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Travels of John and William Bartram, July 1765-April 1766 : Travels of William Bartram, March 1773-January 1777

Mapping the Travels of John and William Bartram, 1976

Two Centuries of Travel through Georgia, 1775-1976

from: Lines that Fracture and Fade

The Atlas of Early American History was the brainchild of Lester J. Cappon, former director of the Institute for Early American History and Culture in Williamsburg, Virginia. In the 1960s, Cappon formed the idea of trying to present the social, intellectual, and economic context of the American Revolution through the creation of original maps that would do more than simply chart colonial boundaries and principal towns. These maps would help scholars and the public at large visualize the movement of ideas across the landscape and help explain the origins of the American Revolution.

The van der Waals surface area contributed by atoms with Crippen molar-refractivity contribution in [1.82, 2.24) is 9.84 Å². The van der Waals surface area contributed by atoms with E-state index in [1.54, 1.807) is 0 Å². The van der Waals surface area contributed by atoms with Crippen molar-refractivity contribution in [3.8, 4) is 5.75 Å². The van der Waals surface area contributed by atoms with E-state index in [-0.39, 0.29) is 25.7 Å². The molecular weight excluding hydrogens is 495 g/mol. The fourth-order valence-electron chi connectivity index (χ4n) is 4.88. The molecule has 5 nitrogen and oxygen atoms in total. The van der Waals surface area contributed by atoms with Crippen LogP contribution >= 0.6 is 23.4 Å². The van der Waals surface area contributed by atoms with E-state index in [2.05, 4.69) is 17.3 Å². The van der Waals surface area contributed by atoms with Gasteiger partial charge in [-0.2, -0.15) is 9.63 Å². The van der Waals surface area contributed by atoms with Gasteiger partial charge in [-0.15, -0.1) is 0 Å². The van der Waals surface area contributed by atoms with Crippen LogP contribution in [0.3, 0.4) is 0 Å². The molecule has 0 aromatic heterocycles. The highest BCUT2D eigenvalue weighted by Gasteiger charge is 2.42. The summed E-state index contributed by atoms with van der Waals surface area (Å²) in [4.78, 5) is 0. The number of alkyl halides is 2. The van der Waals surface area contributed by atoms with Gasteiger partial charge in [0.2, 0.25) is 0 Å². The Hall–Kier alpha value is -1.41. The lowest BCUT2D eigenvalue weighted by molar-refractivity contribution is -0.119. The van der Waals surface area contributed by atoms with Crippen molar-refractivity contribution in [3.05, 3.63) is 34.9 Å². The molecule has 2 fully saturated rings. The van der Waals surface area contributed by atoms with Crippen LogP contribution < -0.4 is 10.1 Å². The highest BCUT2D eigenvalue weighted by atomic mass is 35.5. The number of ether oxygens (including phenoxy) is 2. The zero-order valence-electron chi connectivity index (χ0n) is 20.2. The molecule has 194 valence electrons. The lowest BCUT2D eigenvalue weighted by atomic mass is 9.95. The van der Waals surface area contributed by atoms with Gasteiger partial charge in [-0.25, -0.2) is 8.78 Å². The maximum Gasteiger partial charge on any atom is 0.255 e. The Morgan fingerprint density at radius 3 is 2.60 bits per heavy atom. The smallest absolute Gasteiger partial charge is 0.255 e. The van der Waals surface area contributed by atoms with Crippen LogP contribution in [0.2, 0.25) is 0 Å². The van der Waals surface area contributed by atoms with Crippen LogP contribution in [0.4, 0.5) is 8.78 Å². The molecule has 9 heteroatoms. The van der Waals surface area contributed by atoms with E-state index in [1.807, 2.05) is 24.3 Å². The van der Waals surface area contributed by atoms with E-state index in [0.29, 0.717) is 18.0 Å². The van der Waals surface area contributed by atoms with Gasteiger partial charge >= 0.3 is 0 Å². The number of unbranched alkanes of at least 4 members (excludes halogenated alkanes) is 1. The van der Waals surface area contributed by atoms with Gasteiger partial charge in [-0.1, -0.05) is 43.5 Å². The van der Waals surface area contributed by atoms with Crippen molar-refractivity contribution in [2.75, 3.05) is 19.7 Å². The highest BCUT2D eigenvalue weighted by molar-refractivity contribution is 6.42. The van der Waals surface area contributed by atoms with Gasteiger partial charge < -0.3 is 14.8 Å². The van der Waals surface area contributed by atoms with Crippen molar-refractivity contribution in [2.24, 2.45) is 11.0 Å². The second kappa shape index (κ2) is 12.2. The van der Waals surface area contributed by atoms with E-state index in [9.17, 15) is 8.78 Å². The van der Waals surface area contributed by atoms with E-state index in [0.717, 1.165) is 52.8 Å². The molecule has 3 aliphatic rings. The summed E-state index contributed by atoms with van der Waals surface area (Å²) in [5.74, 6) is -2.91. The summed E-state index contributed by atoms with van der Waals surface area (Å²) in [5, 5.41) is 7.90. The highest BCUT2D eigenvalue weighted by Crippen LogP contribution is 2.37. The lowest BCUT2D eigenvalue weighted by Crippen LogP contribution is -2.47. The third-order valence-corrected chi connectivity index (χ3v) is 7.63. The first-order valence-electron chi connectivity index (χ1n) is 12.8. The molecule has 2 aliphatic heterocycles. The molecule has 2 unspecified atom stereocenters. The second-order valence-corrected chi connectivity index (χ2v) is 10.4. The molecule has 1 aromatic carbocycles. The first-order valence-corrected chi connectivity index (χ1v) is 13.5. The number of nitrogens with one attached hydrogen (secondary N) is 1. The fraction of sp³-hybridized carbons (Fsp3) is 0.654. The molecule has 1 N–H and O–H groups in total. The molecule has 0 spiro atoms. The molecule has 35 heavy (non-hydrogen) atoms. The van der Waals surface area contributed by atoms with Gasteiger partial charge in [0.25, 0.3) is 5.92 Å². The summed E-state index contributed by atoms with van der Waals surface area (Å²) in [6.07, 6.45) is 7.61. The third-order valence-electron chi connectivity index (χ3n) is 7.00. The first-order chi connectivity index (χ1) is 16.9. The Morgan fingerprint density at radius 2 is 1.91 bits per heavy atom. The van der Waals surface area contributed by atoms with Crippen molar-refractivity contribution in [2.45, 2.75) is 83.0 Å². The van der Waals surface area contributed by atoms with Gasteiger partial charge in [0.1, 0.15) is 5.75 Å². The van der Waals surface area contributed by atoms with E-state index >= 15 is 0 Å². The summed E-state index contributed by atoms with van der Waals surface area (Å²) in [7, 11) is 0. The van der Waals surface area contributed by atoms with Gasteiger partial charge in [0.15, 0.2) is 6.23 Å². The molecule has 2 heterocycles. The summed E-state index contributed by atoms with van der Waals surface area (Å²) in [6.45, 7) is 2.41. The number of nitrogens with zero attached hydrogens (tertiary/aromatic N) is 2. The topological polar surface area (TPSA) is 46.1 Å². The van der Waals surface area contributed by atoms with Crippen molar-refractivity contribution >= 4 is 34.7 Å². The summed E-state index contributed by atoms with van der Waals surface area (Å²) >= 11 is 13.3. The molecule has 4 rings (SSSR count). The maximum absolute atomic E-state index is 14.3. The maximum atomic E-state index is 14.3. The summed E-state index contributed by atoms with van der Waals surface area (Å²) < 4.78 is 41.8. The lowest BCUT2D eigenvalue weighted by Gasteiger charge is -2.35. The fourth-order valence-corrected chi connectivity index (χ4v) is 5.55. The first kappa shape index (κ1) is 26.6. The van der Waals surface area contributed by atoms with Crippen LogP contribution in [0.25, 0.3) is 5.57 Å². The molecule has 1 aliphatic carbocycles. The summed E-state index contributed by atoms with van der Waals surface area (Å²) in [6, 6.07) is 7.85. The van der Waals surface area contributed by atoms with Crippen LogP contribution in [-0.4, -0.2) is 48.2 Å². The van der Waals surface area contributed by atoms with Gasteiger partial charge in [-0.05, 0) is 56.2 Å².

Funded by the National Endowment for the Humanities and created through a decade-long partnership with the Newberry Library, the Atlas arrived in 1975, just in time for America’s bicentennial. Maps such as this one attempted to show the spread of the Scientific Revolution through the colonies. Impossible to actually chart the acceptance of scientific belief, Cappon and his co-editors relied on the travels of the naturalists John and William Bartram to represent the physical movement of ideas. The frustration of the map’s creators and Cappon’s need to justify the map in print indicate a certain lack of satisfaction with the final result, which matched neither the ambitions of the original project nor the amazing and creative maps that filled the rest of the Atlas.

The Newberry houses the research materials related to the Atlas’s creation, a rich trove of correspondence and editorial decisions that allow scholars to investigate the process of developing such a volume.